By John Clark
The national divorce rate fell sharply during the latest recession, but researchers say that financial troubles did not actually solve unhappy marriages, according to a recent report from the Minneapolis Star-Tribune.
While the national divorce rate has been slowly falling for several years, the rate of the slowdown â€œaccelerated during this current recession,â€ according to Abdur Chowdhury, a Marquette professor who led the study.
Chowdhury also noted that the â€œdrop was more significant than we have seen in previous recessions,â€ according to sources.
The study, which will be published in Applied Economics Letters early next year, found that the divorce rate in the United States fell to 16.9 per 1,000 married women in 2008, which was a significant drop from the rate of 17.5 divorces per 1,000 married women in 2007, sources say.
But just because people are filing for divorce at a lower rate than they were four years ago does not mean that troubled financial times improve the happiness of married couples.
On the contrary, the recession reduced the number of available jobs and reduced the value of married couplesâ€™ assets, which in turn may have dissuaded many married couples from seeking a divorce.
According to Chowdhury, when the economy is healthy, and jobs are plentiful, married couples may be less reluctant to part ways, which could explain the higher divorce rate during times of economic growth.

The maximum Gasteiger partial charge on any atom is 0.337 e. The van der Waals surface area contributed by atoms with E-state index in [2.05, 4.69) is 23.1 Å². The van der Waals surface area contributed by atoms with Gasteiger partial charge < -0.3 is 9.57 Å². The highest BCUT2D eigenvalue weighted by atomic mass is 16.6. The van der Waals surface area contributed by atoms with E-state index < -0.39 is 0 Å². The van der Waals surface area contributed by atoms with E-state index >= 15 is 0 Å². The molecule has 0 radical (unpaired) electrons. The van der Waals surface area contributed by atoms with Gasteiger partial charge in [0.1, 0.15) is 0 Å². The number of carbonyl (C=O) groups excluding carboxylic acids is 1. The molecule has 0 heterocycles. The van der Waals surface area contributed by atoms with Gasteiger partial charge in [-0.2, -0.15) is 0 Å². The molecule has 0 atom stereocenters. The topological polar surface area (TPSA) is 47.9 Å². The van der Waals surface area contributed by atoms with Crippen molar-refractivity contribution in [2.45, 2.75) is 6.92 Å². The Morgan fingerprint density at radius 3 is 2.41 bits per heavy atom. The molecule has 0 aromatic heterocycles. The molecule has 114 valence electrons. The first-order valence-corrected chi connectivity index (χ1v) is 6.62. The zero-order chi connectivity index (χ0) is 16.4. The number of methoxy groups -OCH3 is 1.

In fact, the data collected by the researchers showed that, over the past three decades, the rate of divorce tended to rise when the amount of disposable income available to the average American grew.
While researchers had heard â€œsome anecdotal evidenceâ€ of this phenomenon during a recession, their study â€œshows statistically how economic crises impact marriage and family,â€ according to Chowdhury.
Of course, while Chowdhury may have unearthed a fascinating bit of truth about American divorces, not everyone is pleased with the news.
According to Cathy Johnston, a Minneapolis-based family therapist, couples who stay married for strictly financial reasons could be making a big mistake.
In particular, married couples with children can create a very â€œunhealthyâ€ environment if they choose to stay together because they believe they canâ€™t afford a divorce.
In some jurisdictions, people who cannot afford a typical divorce, and arenâ€™t contesting any issues, may be able to waive their court costs in a divorce.
Moreover, many divorce filers find that the cost of a divorce is ultimately worth the peace of mind granted by a fresh start. Especially in the midst of uncertain economic times.